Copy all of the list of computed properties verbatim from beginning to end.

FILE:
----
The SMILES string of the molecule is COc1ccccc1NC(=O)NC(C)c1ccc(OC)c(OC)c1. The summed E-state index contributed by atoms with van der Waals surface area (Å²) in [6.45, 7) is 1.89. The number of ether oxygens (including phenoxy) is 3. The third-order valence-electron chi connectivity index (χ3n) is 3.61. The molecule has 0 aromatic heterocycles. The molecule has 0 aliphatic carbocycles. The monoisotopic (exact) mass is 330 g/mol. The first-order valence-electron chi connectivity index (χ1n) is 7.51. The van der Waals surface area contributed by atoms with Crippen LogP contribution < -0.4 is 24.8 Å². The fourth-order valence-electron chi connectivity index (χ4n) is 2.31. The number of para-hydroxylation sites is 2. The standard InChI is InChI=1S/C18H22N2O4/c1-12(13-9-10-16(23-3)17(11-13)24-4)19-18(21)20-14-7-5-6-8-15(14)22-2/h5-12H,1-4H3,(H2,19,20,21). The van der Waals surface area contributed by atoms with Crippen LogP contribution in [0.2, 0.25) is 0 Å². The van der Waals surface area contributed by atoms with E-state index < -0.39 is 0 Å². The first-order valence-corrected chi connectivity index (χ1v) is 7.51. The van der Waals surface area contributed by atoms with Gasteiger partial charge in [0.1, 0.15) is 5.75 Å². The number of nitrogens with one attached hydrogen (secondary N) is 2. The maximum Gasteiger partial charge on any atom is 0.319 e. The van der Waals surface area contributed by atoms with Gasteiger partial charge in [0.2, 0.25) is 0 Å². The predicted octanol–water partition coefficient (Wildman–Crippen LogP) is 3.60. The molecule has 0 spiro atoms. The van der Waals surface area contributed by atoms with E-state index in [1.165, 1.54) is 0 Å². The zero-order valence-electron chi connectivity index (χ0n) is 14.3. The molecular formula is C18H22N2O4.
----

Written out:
The SMILES string of the molecule is COc1ccccc1NC(=O)NC(C)c1ccc(OC)c(OC)c1. The summed E-state index contributed by atoms with van der Waals surface area (Å²) in [6.45, 7) is 1.89. The number of ether oxygens (including phenoxy) is 3. The third-order valence-electron chi connectivity index (χ3n) is 3.61. The molecule has 0 aromatic heterocycles. The molecule has 0 aliphatic carbocycles. The monoisotopic (exact) mass is 330 g/mol. The first-order valence-electron chi connectivity index (χ1n) is 7.51. The van der Waals surface area contributed by atoms with Crippen LogP contribution < -0.4 is 24.8 Å². The fourth-order valence-electron chi connectivity index (χ4n) is 2.31. The number of para-hydroxylation sites is 2. The standard InChI is InChI=1S/C18H22N2O4/c1-12(13-9-10-16(23-3)17(11-13)24-4)19-18(21)20-14-7-5-6-8-15(14)22-2/h5-12H,1-4H3,(H2,19,20,21). The van der Waals surface area contributed by atoms with Crippen LogP contribution in [0.2, 0.25) is 0 Å². The van der Waals surface area contributed by atoms with E-state index < -0.39 is 0 Å². The first-order valence-corrected chi connectivity index (χ1v) is 7.51. The van der Waals surface area contributed by atoms with Gasteiger partial charge in [0.1, 0.15) is 5.75 Å². The number of nitrogens with one attached hydrogen (secondary N) is 2. The maximum Gasteiger partial charge on any atom is 0.319 e. The van der Waals surface area contributed by atoms with Gasteiger partial charge in [0.2, 0.25) is 0 Å². The predicted octanol–water partition coefficient (Wildman–Crippen LogP) is 3.60. The molecule has 0 spiro atoms. The van der Waals surface area contributed by atoms with E-state index in [1.165, 1.54) is 0 Å². The zero-order valence-electron chi connectivity index (χ0n) is 14.3. The molecular formula is C18H22N2O4.